On the morning of March 27th, police and security personnel descended on Miyashita Park to close it in preparation for redevelopment as part of the ongoing urban transformation of Shibuya.
In drizzling weather, police kept protestors back while workers started blocking off the small park on the edge of the main Shibuya shopping district. According to media reports, at least three homeless people were said to be still living in the park when work began on closing it.
Activists from Nojiren, a group formed in 1998 to support homeless people in Shibuya, complained that the ward did not make information about Monday’s events public in advance, though the possibility of a permanent closure was certainly known. A representative from Shibuya government was quoted as saying the decision had been made due to continued “illegal acts of interference” to the gates when the park was closed at night.
An unnamed activist in his thirties was arrested at the park some time after 10 a.m. on suspicion of obstructing the performance of official duties after he allegedly collided with security personnel and grabbed a police officer by the collar. An unconfirmed report on Labor Net and on social media claims that a second activist was also arrested on March 28th when they returned to the park to pick up some belongings.
In addition to serving as an assembly spot for protests, Miyashita Park has long functioned as a prominently place for homeless people to stay. A previous attempt by the Shibuya government to sell the naming rights to the park to Nike and convert it into an upmarket sports facility met substantial controversy in 2009-11 and a string of protests. Eventually the name licensing plan was abandoned, though the park was partially upgraded and reconstructed into a commercial sports facility.
Since then it has been earmarked for further development and regularly closed during the night to keep out the homeless. Activists have protested this by “artjacking” the fencing with placards. The protests by Nojiren against this small yet symbolic development are part of the growing movement against the 2020 Olympics and wider gentrification of Tokyo, which is a negative aspect of the inbound tourism boom that few want to discuss in the media.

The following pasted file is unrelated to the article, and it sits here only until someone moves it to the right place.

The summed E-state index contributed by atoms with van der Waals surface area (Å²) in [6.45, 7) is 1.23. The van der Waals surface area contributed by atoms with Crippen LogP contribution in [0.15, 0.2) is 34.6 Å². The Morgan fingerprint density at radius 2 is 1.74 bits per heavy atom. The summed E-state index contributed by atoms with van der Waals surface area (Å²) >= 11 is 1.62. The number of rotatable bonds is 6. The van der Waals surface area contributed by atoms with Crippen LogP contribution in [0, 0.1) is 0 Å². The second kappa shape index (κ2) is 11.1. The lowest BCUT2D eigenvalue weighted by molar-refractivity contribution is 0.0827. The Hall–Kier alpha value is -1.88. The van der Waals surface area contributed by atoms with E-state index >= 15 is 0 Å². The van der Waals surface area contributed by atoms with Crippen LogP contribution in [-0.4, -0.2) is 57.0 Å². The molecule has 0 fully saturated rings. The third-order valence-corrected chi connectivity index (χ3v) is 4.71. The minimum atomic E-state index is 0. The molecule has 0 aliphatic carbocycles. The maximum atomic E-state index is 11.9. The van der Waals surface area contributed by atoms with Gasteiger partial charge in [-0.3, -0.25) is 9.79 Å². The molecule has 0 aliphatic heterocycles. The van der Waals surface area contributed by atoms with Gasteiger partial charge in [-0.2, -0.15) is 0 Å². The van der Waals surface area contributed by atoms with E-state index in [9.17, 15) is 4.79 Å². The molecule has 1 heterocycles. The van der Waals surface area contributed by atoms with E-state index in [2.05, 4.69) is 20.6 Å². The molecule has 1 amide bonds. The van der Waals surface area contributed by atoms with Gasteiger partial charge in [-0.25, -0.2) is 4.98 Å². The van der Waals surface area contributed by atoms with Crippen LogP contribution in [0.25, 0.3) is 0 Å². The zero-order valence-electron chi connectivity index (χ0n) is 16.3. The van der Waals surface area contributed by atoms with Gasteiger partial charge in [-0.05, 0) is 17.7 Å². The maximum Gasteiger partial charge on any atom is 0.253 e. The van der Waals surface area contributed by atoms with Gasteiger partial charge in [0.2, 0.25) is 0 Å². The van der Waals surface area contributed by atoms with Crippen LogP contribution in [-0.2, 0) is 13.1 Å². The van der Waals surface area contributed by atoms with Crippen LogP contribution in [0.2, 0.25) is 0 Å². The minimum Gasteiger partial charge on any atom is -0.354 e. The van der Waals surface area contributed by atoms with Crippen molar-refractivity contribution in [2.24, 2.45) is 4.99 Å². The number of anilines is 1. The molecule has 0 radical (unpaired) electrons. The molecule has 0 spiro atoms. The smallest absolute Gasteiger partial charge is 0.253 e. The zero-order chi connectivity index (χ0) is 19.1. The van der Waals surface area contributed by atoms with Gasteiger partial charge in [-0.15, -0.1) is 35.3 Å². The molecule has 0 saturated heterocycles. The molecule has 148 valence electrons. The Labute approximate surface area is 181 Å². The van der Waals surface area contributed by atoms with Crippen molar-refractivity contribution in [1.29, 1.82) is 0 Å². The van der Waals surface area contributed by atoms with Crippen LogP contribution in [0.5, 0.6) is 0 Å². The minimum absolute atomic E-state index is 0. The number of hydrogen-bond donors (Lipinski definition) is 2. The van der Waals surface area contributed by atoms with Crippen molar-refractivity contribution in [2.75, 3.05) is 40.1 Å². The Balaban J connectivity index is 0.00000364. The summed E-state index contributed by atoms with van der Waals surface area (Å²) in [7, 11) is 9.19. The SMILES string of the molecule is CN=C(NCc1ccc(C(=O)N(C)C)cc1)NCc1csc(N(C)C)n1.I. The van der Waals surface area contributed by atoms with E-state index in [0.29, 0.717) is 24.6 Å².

So far this movement has mainly manifested in orderly forms as street protests, events and a book publication, though there have also been some arrests (but no indictions, as far as can be ascertained). Much of the transmission of the movement is online, heavily driven by social media, and Twitter was a storm of images and tweets on Monday as activists sought to spread the word about the sudden park closure. Announced prior to the closure, another demonstration is planned for the afternoon of April 2nd at Miyashita Park.
The story was picked by Reuters, which is possibly the first time the mainstream English-language media has reported properly about this movement. However, Reuters subsequently corrected (or diluted) the article to remove the nuance of the anti-Olympics angle in its headline.
While not directly connected to the Olympic venues, the Shibuya plan is nonetheless one element of a massive city-wide re-development project under the mantra of “2020” unfolding largely in areas that are already heavily developed. The influx of tourists and yen as well as the approaching Olympics has spurred many large-scale and long-term urban development schemes, including in Marunouchi, Shinjuku, Harajuku and Ikebukuro. The redevelopment of Miyashita Park is significant not only for the homeless residents of the city but also citizens in general as yet another piece of public space is set to be swallowed by gentrification.